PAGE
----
Cebu City

Cebu City Mayor Rama signs joint venture deal for waste-to-energy facility

John Sitchon
Cebu City Mayor Rama signs joint venture deal for waste-to-energy facility

WASTE TO ENERGY. Cebu City Mayor Mike Rama (center-left) holds the signed joint venture agreement with New Sky Philippines project manager Baoguang Huai Lo (center-right).

John Sitchon

Cebu City Councilor Joel Garganera says NSEI’s P4.8-billion project would provide electricity for 40,000 households, and give the city P24 million per year in gross power sales revenues

CEBU, Philippines – Cebu City Mayor Mike Rama signed a joint venture agreement (JVA) with New Sky Energy Inc. (NSEI) for a waste-to-energy (WTE) facility on Thursday, September 22.

Based on the JVA, NSEI will be shelling out P4.8 billion for the construction of a six-hectare WTE facility in Cebu City. The company will operate the facility for 40 years before handing it over to the city.

“We are still looking at different lots at different areas [for the facility],” Razilee Ligaray, legal counsel of New Sky Energy Incorporated said in a press conference on Thursday, September 22.

According to Ligaray, NSEI will have one year from the signing of the JVA to find a lot and secure the required permits to mobilize the facility. 

After that, construction should be completed in  two years.

The city will use NSEI’s facility to dispose of its garbage for a tipping fee of P1,000 per ton in the first three years of operation, P1,150 per ton from the fourth to sixth year, and P1,300 per ton from the seventh to the ninth year.

Swiss challenge

Allan Crisologo, president of NSEI submitted the proposal for the WTE facility in September 2019.

The NSEI’s proposal underwent multiple reviews from the joint venture selection committee (JVSC).

After the city council passed a resolution allowing Rama to sign the JVA, the local government in April 2022 opened the doors to a Swiss challenge.

A Swiss challenge allows third-party companies to send their own proposals. 

Twor companies tried to challenge NSEI’s proposal but failed to meet the requirements, Cebu City Councilor Joel Garganera told reporters.

The city councilor said NSEI’s proposal would provide electricity for 40,000 households, and provide the city an estimated P24 million per year in gross power sales revenues.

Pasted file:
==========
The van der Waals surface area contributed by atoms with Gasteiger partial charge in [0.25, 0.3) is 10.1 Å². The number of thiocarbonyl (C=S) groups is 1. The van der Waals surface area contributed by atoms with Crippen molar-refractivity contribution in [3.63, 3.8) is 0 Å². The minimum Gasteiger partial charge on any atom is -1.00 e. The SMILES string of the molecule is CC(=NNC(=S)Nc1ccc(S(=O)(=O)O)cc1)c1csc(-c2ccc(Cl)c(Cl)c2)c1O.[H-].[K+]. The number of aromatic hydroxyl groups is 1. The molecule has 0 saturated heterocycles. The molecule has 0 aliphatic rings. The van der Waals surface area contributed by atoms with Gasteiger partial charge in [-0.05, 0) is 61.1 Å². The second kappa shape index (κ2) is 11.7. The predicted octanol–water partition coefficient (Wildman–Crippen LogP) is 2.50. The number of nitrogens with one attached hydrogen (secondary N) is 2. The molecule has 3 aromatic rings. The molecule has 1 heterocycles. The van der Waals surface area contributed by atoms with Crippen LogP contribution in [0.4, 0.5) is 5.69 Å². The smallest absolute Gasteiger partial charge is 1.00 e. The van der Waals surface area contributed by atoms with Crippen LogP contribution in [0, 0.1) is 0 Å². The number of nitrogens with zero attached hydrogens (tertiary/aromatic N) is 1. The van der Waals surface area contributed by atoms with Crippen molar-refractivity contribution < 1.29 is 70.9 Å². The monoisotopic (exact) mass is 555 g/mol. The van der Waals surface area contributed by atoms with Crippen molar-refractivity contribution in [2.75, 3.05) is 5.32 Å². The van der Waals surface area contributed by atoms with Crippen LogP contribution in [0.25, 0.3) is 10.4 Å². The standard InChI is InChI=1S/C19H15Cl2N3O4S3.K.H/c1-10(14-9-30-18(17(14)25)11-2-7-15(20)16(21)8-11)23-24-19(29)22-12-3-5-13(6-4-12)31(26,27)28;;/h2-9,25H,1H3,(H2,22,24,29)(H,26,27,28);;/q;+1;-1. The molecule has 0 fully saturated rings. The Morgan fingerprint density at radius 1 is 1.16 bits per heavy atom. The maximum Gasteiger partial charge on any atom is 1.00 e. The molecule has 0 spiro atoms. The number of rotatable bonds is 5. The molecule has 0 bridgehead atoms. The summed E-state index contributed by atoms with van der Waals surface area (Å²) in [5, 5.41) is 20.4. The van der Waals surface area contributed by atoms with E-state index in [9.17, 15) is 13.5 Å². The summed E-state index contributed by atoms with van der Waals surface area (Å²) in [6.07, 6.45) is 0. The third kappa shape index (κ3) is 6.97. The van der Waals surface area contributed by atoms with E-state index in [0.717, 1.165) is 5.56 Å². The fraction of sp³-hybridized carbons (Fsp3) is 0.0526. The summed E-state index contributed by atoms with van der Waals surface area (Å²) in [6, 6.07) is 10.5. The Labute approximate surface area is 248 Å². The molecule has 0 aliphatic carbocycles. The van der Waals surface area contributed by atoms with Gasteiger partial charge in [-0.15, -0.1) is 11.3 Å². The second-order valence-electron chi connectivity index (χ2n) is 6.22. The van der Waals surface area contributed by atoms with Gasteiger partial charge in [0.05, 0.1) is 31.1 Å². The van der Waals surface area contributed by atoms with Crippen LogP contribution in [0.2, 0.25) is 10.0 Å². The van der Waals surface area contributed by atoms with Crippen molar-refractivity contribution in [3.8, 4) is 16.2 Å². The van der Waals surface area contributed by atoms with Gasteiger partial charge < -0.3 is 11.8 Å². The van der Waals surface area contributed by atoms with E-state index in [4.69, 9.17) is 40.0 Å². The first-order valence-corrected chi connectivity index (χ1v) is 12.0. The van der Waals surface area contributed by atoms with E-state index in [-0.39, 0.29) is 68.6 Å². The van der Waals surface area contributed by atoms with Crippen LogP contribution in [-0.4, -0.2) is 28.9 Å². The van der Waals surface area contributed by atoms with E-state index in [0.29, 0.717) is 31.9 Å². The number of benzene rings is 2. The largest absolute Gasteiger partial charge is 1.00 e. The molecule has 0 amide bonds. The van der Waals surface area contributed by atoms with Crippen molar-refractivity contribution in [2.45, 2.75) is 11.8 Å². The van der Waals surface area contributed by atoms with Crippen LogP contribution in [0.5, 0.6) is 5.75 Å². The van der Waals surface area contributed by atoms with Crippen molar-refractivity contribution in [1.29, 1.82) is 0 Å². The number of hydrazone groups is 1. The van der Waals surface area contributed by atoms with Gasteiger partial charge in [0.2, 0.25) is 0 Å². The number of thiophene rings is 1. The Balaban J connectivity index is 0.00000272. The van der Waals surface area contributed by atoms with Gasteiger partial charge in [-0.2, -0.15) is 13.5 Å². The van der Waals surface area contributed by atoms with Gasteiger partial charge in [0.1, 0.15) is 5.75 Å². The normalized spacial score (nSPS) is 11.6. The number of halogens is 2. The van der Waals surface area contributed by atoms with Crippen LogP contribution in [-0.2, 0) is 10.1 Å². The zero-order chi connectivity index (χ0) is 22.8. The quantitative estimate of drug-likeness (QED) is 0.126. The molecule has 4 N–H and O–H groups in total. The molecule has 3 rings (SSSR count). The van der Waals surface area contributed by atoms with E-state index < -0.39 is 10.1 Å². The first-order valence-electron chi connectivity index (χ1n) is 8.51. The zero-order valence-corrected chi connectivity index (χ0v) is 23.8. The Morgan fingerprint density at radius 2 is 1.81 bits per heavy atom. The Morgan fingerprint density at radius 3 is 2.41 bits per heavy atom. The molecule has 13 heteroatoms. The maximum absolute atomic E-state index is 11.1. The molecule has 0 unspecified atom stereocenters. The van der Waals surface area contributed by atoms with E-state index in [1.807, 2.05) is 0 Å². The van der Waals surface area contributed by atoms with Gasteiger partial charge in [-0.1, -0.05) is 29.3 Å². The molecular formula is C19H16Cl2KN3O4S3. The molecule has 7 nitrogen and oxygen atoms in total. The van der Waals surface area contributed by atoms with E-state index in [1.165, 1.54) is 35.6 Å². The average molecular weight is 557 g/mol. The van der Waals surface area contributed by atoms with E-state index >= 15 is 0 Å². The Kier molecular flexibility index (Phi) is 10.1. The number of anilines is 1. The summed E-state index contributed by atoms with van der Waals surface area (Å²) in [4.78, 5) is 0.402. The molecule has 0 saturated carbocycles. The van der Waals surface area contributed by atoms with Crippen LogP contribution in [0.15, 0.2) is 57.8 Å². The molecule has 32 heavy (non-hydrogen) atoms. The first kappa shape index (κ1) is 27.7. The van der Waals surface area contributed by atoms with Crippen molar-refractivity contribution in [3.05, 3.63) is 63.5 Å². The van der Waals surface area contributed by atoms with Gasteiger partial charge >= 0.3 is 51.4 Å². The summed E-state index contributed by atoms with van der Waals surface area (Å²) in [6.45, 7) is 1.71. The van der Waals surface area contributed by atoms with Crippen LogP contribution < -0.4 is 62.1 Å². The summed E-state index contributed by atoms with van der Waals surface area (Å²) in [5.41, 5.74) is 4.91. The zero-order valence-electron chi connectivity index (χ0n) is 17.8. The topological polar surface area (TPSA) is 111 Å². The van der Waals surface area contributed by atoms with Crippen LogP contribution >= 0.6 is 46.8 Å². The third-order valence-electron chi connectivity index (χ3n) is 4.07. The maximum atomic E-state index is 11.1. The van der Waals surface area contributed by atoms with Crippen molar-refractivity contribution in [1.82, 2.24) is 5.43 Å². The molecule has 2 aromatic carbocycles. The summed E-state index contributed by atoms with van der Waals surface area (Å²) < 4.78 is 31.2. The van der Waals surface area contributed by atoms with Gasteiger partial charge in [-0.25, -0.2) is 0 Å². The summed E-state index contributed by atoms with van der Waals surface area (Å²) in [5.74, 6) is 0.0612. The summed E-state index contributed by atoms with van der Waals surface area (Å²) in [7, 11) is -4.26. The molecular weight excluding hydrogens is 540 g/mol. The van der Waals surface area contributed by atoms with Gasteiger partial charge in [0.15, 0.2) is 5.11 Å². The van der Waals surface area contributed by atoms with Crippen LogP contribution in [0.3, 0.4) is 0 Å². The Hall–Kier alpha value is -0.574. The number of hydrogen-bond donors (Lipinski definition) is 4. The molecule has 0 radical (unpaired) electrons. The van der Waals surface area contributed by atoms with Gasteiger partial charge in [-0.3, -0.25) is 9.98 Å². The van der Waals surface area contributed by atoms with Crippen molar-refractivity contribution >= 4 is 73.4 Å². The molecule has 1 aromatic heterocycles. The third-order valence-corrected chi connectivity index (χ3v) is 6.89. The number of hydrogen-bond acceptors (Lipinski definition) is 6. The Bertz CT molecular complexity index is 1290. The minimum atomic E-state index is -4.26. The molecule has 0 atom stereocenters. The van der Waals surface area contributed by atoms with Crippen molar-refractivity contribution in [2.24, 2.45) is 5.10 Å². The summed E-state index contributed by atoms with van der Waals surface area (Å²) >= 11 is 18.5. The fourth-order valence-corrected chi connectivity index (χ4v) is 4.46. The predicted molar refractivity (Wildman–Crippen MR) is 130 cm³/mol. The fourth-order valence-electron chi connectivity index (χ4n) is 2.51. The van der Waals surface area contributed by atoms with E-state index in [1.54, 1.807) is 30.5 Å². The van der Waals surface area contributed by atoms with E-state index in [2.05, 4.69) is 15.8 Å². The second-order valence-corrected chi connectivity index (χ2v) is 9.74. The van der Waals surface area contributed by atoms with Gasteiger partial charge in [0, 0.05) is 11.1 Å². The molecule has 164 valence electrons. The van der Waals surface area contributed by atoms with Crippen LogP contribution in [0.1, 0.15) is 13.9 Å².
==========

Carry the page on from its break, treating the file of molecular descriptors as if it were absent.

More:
“Once this is operational, they are not exclusive for Cebu City and the facility will also accept waste from other LGUs of which the city has a 5% share in tipping fees,” Garganera said.

Environmental concerns

In March, environmentalists urged the mayor to reconsider signing the agreement for the WTE facility, labeling it as “a highly problematic solid waste management system” that could increase the city’s generation of trash.

“Singapore has five WTEs, Japan has a thousand WTE facilities. Are we trying to say that they are also polluting their own country by using these WTEs?” Garganera countered at the press conference.

Garganera, who heads the city council’s committee on environment, argued that open dumpsites and landfills had a worse effect on the environment compared to WTEs.

Currently, the city disposes of a total of 600 tons of garbage daily in landfills. 

“The plant can accommodate up to 800 tons of garbage and there is no minimum requirement from the city as to the number of garbage to be deposited,” Garganera said.

The councilor added that the local government would actively implement recycling and proper waste management solutions in the city.

Ligaray also told reporters that the company’s technology passed eco-friendly standards in an environmental technology verification (ETV) report by the Department of Science and Technology (DOST). 

Based on the ETV report, New Sky’s WTE Technology can achieve a waste volume reduction rate of 91.48%.

“The gas emission monitoring conducted shows that the parameters monitored are within the standard limits set by RA 8740 or the Philippine Clean Air Act,” read the ETV report. –

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